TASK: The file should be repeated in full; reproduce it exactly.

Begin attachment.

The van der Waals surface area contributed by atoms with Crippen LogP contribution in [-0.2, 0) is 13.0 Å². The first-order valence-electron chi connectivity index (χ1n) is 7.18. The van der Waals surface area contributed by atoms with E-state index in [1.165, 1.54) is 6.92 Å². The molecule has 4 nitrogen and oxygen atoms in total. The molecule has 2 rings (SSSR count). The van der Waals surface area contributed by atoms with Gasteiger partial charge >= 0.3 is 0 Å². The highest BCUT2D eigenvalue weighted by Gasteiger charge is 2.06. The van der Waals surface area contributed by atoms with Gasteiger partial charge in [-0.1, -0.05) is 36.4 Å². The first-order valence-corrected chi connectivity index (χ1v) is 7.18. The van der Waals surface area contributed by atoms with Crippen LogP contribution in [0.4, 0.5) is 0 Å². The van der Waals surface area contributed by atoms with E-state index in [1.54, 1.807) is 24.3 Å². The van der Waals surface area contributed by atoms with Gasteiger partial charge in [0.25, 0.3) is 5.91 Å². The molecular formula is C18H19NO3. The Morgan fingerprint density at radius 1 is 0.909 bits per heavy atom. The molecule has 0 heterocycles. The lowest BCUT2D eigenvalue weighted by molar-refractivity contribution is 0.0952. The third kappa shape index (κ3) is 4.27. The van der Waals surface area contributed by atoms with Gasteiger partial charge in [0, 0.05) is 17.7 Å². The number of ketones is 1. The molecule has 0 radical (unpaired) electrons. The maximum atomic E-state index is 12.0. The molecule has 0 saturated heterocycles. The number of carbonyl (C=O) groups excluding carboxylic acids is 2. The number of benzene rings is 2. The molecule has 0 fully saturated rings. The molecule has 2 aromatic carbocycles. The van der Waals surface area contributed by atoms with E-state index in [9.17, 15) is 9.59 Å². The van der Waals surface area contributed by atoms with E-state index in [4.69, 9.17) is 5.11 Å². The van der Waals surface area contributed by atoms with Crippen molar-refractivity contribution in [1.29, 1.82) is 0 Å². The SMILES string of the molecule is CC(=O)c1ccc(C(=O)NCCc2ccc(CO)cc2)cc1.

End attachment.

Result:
The van der Waals surface area contributed by atoms with Crippen LogP contribution in [-0.2, 0) is 13.0 Å². The first-order valence-electron chi connectivity index (χ1n) is 7.18. The van der Waals surface area contributed by atoms with E-state index in [1.165, 1.54) is 6.92 Å². The molecule has 4 nitrogen and oxygen atoms in total. The molecule has 2 rings (SSSR count). The van der Waals surface area contributed by atoms with Gasteiger partial charge >= 0.3 is 0 Å². The highest BCUT2D eigenvalue weighted by Gasteiger charge is 2.06. The van der Waals surface area contributed by atoms with Gasteiger partial charge in [-0.1, -0.05) is 36.4 Å². The first-order valence-corrected chi connectivity index (χ1v) is 7.18. The van der Waals surface area contributed by atoms with Crippen LogP contribution in [0.4, 0.5) is 0 Å². The van der Waals surface area contributed by atoms with E-state index in [1.54, 1.807) is 24.3 Å². The van der Waals surface area contributed by atoms with Gasteiger partial charge in [0.25, 0.3) is 5.91 Å². The molecular formula is C18H19NO3. The Morgan fingerprint density at radius 1 is 0.909 bits per heavy atom. The molecule has 0 heterocycles. The lowest BCUT2D eigenvalue weighted by molar-refractivity contribution is 0.0952. The third kappa shape index (κ3) is 4.27. The van der Waals surface area contributed by atoms with Gasteiger partial charge in [0, 0.05) is 17.7 Å². The number of ketones is 1. The molecule has 0 radical (unpaired) electrons. The maximum atomic E-state index is 12.0. The molecule has 0 saturated heterocycles. The number of carbonyl (C=O) groups excluding carboxylic acids is 2. The number of benzene rings is 2. The molecule has 0 fully saturated rings. The molecule has 2 aromatic carbocycles. The van der Waals surface area contributed by atoms with E-state index in [9.17, 15) is 9.59 Å². The van der Waals surface area contributed by atoms with E-state index in [4.69, 9.17) is 5.11 Å². The van der Waals surface area contributed by atoms with Crippen molar-refractivity contribution in [1.29, 1.82) is 0 Å². The SMILES string of the molecule is CC(=O)c1ccc(C(=O)NCCc2ccc(CO)cc2)cc1.